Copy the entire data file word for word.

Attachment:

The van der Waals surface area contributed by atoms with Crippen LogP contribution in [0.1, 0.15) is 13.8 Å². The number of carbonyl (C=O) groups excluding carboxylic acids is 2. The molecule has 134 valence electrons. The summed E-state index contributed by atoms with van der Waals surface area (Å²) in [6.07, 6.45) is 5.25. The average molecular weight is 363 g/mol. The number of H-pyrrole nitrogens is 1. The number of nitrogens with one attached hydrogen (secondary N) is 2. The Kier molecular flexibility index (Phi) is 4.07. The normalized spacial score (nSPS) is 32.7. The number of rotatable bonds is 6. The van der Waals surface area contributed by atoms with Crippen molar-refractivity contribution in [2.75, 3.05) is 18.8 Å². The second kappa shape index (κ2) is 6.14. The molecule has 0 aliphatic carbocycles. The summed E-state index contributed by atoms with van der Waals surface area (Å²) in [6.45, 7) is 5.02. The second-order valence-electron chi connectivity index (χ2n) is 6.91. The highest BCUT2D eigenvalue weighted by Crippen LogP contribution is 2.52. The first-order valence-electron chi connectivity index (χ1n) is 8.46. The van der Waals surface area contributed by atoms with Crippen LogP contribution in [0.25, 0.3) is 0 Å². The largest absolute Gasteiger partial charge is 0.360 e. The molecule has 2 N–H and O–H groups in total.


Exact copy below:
The van der Waals surface area contributed by atoms with Crippen LogP contribution in [0.1, 0.15) is 13.8 Å². The number of carbonyl (C=O) groups excluding carboxylic acids is 2. The molecule has 134 valence electrons. The summed E-state index contributed by atoms with van der Waals surface area (Å²) in [6.07, 6.45) is 5.25. The average molecular weight is 363 g/mol. The number of H-pyrrole nitrogens is 1. The number of nitrogens with one attached hydrogen (secondary N) is 2. The Kier molecular flexibility index (Phi) is 4.07. The normalized spacial score (nSPS) is 32.7. The number of rotatable bonds is 6. The van der Waals surface area contributed by atoms with Crippen molar-refractivity contribution in [2.75, 3.05) is 18.8 Å². The second kappa shape index (κ2) is 6.14. The molecule has 0 aliphatic carbocycles. The summed E-state index contributed by atoms with van der Waals surface area (Å²) in [6.45, 7) is 5.02. The second-order valence-electron chi connectivity index (χ2n) is 6.91. The highest BCUT2D eigenvalue weighted by Crippen LogP contribution is 2.52. The first-order valence-electron chi connectivity index (χ1n) is 8.46. The van der Waals surface area contributed by atoms with Crippen LogP contribution in [0.25, 0.3) is 0 Å². The largest absolute Gasteiger partial charge is 0.360 e. The molecule has 2 N–H and O–H groups in total.